I have actually got a couple of bits of The Myconet almost ready to go, but I’m keeping them under my pre-write belt so I can post them on the weekend.
In the meantime, and in the absence of any new entries to the aki’Pedia today, I want to introduce you to the Oræl Rides To War series.
The first book of this, aside from the short story anthology I’m putting together, will be the next thing I publish. I won’t tell you much about the series itself, but the first book will incorporate some of my earlier and semi-published works as part of my ongoing project to unify my fiction into the unified urverse we all love spitballing about. You may even recognise the series name, as it is referenced in The Final Fall of Man. Oh yeah, this shit all comes together.
 By which I mean, some bits and pieces have appeared here on the Hatstand, and some other bits and pieces have appeared on even older websites I’ve participated in, but you’re not likely to find them. Wouldn’t be likely to find them, in fact, even if I did tell you which bits and pieces they specifically were. Which I’m not gonna.
So, as a special treat and exclusive sneak, I am going to paste down here the Prologue to Oræl Rides to War, Book One, Part One. The In the Thirty-Ninth Century, great men and women of the human race strode among the stars and trod the jewelled thrones of the universe under their sandal’d feet of the next series, if you will.
It was the crest of the wave, the highest pinnacle, the tipping point. It was the last great golden age of human unity, before which the scattered tribes wandered and warred, and after which the bickering nations turned in earnest to snarling junkyard dogs for the profit of their bet-laying masters. Population, technology, attitudes and historical impetus coincided in a way they never would again. Never could, until another great and terrible slaying swept away the chaff of the world.
Perhaps not even then.
It was still a dark time for many. There were wars, there was injustice … but there was also optimism. The more fortunate human cultures made great advances, learned and shared. And more important than that, they played. It was a time of joy, of games and innocence for the general population of the Earth’s great nations.
The dominant communicating cultures labelled the march of centuries AD, marking the years since a mythical saviour-figure had reshaped the world with a message of peace that they’d been striving to live up to ever since. Anno Domini. The year of our Lord. It might as easily have meant the year of our dominion. The year we ruled the land and the sea and the beasts of the field. A golden age in truth.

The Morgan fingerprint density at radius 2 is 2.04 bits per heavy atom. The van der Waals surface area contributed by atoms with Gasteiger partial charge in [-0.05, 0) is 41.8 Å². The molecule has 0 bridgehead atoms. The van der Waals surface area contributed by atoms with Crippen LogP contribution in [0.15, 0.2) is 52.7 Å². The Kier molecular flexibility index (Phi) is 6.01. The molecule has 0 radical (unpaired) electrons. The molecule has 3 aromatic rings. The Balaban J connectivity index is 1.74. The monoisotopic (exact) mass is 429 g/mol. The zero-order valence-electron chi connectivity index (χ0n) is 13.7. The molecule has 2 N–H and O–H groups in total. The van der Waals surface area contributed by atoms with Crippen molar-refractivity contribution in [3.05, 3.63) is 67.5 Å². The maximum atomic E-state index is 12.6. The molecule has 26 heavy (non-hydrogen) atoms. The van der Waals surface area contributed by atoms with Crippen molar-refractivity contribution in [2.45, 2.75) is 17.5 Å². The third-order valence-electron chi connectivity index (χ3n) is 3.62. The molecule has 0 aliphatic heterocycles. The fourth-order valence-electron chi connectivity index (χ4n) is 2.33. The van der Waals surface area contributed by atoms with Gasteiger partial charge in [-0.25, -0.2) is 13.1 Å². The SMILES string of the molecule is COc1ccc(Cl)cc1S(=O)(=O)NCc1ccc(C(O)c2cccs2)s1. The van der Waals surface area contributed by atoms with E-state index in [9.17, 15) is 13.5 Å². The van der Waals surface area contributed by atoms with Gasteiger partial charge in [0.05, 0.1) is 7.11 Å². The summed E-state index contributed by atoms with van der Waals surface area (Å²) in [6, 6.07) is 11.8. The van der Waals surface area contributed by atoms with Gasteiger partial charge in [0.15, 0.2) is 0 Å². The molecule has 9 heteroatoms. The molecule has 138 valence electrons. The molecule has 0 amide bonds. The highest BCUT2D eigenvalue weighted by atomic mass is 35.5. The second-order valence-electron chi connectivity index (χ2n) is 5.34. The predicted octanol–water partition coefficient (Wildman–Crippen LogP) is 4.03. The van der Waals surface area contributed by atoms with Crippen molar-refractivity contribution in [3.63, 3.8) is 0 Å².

The great unions of nation and politics and enterprise, of commerce and cooperation, swept across the face of the Earth. And – for a time – it almost seemed as though the shattered remnants who had survived the Fall of Rome and the rise and fall of the great empires that followed might become a single species, a unified race surpassing the arbitrary boundaries of malleable environment, conquerable geography, laughable cultural legacy. Surpassing, even, the limitations of their own brutal primate physiology and chemistry.
They didn’t, of course. It was the peak of the wave, not the pinnacle of the mountain. Even mountains grind away to dust, but waves … no. The fall, the roar, the churn, these things were inevitable. It was a golden time, but it was a gleaming and tragically brief one. The end was already beginning, and when it came, it would be awful.
The human condition was a boiling, seething ocean of fiery sewage. For a moment something, something that might have been beautiful, clawed its way to the surface and gasped for air and blinked in the light of an unattainable sun. And when it sank once again beneath the noisome skin of the swamp, it would never return. And the toxic formlessness that it left behind would seem all the more shameful for its fleeting presence.
But just for a moment – for a stretch of years, for a decade or two, for a mere blink in the eye of the vast spinning urverse – it looked as though humanity might succeed. It seemed as though the human race was destined to climb to its feet, to stand tall, and turn the crest of that wave into a bright and permanent mountaintop of diamond by sheer strength of will. The same indomitable spirit that had straightened their sloping backs and turned their muddy eyes towards the stars would carry them, bold and noble and glorious, into eternity as a grown-up and enlightened species.
The year was 1990 AD.